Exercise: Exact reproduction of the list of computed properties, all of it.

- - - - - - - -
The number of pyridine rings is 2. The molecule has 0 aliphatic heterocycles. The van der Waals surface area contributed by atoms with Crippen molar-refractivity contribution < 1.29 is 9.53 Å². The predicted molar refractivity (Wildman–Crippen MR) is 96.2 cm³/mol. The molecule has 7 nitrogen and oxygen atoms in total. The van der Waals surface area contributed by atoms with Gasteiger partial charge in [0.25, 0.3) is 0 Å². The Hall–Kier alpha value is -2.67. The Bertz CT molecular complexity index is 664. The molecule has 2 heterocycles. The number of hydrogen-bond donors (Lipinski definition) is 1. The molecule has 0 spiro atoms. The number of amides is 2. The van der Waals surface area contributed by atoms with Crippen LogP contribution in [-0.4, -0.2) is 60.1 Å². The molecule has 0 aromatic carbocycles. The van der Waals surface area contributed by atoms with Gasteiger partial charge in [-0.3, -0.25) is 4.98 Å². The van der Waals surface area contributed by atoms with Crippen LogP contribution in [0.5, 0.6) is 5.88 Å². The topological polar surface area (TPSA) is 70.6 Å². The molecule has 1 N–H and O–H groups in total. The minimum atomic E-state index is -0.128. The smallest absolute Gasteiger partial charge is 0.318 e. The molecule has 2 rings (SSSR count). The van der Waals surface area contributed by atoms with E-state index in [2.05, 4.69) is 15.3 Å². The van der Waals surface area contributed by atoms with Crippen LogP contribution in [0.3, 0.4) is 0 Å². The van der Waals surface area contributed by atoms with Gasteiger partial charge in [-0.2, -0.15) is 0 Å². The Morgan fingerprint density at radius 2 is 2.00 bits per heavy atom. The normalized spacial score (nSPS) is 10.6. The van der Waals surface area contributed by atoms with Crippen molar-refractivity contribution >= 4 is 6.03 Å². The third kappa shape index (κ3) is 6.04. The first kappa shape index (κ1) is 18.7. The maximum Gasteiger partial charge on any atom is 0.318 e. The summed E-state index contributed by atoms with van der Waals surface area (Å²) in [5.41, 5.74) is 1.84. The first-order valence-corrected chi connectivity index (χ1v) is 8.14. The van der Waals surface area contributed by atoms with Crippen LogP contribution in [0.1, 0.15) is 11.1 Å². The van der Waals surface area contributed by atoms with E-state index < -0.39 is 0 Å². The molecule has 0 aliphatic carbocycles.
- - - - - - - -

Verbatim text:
The number of pyridine rings is 2. The molecule has 0 aliphatic heterocycles. The van der Waals surface area contributed by atoms with Crippen molar-refractivity contribution < 1.29 is 9.53 Å². The predicted molar refractivity (Wildman–Crippen MR) is 96.2 cm³/mol. The molecule has 7 nitrogen and oxygen atoms in total. The van der Waals surface area contributed by atoms with Gasteiger partial charge in [0.25, 0.3) is 0 Å². The Hall–Kier alpha value is -2.67. The Bertz CT molecular complexity index is 664. The molecule has 2 heterocycles. The number of hydrogen-bond donors (Lipinski definition) is 1. The molecule has 0 spiro atoms. The number of amides is 2. The van der Waals surface area contributed by atoms with Crippen LogP contribution in [-0.4, -0.2) is 60.1 Å². The molecule has 0 aromatic carbocycles. The van der Waals surface area contributed by atoms with Gasteiger partial charge in [-0.3, -0.25) is 4.98 Å². The van der Waals surface area contributed by atoms with Crippen LogP contribution in [0.5, 0.6) is 5.88 Å². The topological polar surface area (TPSA) is 70.6 Å². The molecule has 1 N–H and O–H groups in total. The minimum atomic E-state index is -0.128. The smallest absolute Gasteiger partial charge is 0.318 e. The molecule has 2 rings (SSSR count). The van der Waals surface area contributed by atoms with E-state index in [2.05, 4.69) is 15.3 Å². The van der Waals surface area contributed by atoms with Crippen LogP contribution in [0.3, 0.4) is 0 Å². The van der Waals surface area contributed by atoms with Gasteiger partial charge in [-0.2, -0.15) is 0 Å². The Morgan fingerprint density at radius 2 is 2.00 bits per heavy atom. The normalized spacial score (nSPS) is 10.6. The van der Waals surface area contributed by atoms with Crippen molar-refractivity contribution >= 4 is 6.03 Å². The third kappa shape index (κ3) is 6.04. The first kappa shape index (κ1) is 18.7. The maximum Gasteiger partial charge on any atom is 0.318 e. The summed E-state index contributed by atoms with van der Waals surface area (Å²) in [5.41, 5.74) is 1.84. The first-order valence-corrected chi connectivity index (χ1v) is 8.14. The van der Waals surface area contributed by atoms with Crippen LogP contribution in [0.1, 0.15) is 11.1 Å². The van der Waals surface area contributed by atoms with E-state index < -0.39 is 0 Å². The molecule has 0 aliphatic carbocycles.